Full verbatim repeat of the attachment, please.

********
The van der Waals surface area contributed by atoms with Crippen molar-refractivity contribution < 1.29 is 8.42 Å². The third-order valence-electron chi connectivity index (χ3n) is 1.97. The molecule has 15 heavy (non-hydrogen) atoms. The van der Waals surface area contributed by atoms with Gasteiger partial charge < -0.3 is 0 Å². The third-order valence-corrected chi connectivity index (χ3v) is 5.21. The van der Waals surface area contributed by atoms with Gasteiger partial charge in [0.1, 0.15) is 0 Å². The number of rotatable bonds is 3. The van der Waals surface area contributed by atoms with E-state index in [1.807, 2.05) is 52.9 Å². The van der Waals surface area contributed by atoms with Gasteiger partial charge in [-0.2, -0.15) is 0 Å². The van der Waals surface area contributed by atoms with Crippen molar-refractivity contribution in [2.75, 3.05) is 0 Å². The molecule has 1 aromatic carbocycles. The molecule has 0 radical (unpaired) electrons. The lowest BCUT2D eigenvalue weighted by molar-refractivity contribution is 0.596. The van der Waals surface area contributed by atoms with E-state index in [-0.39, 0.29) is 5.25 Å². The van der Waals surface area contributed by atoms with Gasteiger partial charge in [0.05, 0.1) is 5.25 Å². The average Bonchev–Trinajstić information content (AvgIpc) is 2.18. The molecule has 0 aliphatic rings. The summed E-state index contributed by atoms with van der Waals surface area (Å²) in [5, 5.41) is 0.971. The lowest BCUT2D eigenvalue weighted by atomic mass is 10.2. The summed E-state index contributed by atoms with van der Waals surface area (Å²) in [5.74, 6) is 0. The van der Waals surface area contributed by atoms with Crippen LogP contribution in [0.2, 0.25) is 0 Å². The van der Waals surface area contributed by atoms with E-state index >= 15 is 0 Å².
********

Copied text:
The van der Waals surface area contributed by atoms with Crippen molar-refractivity contribution < 1.29 is 8.42 Å². The third-order valence-electron chi connectivity index (χ3n) is 1.97. The molecule has 15 heavy (non-hydrogen) atoms. The van der Waals surface area contributed by atoms with Gasteiger partial charge < -0.3 is 0 Å². The third-order valence-corrected chi connectivity index (χ3v) is 5.21. The van der Waals surface area contributed by atoms with Gasteiger partial charge in [0.1, 0.15) is 0 Å². The number of rotatable bonds is 3. The van der Waals surface area contributed by atoms with E-state index in [1.807, 2.05) is 52.9 Å². The van der Waals surface area contributed by atoms with Gasteiger partial charge in [-0.2, -0.15) is 0 Å². The van der Waals surface area contributed by atoms with Crippen molar-refractivity contribution in [2.75, 3.05) is 0 Å². The molecule has 1 aromatic carbocycles. The molecule has 0 radical (unpaired) electrons. The lowest BCUT2D eigenvalue weighted by molar-refractivity contribution is 0.596. The van der Waals surface area contributed by atoms with E-state index in [-0.39, 0.29) is 5.25 Å². The van der Waals surface area contributed by atoms with Gasteiger partial charge in [0.05, 0.1) is 5.25 Å². The average Bonchev–Trinajstić information content (AvgIpc) is 2.18. The molecule has 0 aliphatic rings. The summed E-state index contributed by atoms with van der Waals surface area (Å²) in [5, 5.41) is 0.971. The lowest BCUT2D eigenvalue weighted by atomic mass is 10.2. The summed E-state index contributed by atoms with van der Waals surface area (Å²) in [5.74, 6) is 0. The van der Waals surface area contributed by atoms with Crippen LogP contribution in [0.2, 0.25) is 0 Å². The van der Waals surface area contributed by atoms with E-state index >= 15 is 0 Å².